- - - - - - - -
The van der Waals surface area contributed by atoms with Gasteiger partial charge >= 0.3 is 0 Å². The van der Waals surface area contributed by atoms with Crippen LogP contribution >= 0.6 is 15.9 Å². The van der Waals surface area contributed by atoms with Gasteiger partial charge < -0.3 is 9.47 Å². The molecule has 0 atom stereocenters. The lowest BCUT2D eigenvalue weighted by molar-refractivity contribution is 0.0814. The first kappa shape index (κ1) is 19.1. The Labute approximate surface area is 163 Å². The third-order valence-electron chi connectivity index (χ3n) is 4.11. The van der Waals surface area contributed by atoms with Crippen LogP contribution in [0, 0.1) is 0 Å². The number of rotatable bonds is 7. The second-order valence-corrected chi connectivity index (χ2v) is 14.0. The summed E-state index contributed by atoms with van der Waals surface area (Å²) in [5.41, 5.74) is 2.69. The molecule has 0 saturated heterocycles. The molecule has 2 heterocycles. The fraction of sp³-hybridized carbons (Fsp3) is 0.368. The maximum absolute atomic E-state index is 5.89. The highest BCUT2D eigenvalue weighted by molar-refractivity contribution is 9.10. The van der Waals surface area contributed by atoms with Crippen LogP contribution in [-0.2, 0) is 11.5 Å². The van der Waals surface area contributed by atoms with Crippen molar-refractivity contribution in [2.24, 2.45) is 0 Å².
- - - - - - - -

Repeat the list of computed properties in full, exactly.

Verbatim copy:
The van der Waals surface area contributed by atoms with Gasteiger partial charge >= 0.3 is 0 Å². The van der Waals surface area contributed by atoms with Crippen LogP contribution >= 0.6 is 15.9 Å². The van der Waals surface area contributed by atoms with Gasteiger partial charge < -0.3 is 9.47 Å². The molecule has 0 atom stereocenters. The lowest BCUT2D eigenvalue weighted by molar-refractivity contribution is 0.0814. The first kappa shape index (κ1) is 19.1. The Labute approximate surface area is 163 Å². The third-order valence-electron chi connectivity index (χ3n) is 4.11. The van der Waals surface area contributed by atoms with Crippen LogP contribution in [0, 0.1) is 0 Å². The number of rotatable bonds is 7. The second-order valence-corrected chi connectivity index (χ2v) is 14.0. The summed E-state index contributed by atoms with van der Waals surface area (Å²) in [5.41, 5.74) is 2.69. The molecule has 0 saturated heterocycles. The molecule has 2 heterocycles. The fraction of sp³-hybridized carbons (Fsp3) is 0.368. The maximum absolute atomic E-state index is 5.89. The highest BCUT2D eigenvalue weighted by molar-refractivity contribution is 9.10. The van der Waals surface area contributed by atoms with Crippen LogP contribution in [-0.2, 0) is 11.5 Å². The van der Waals surface area contributed by atoms with Crippen molar-refractivity contribution in [2.24, 2.45) is 0 Å².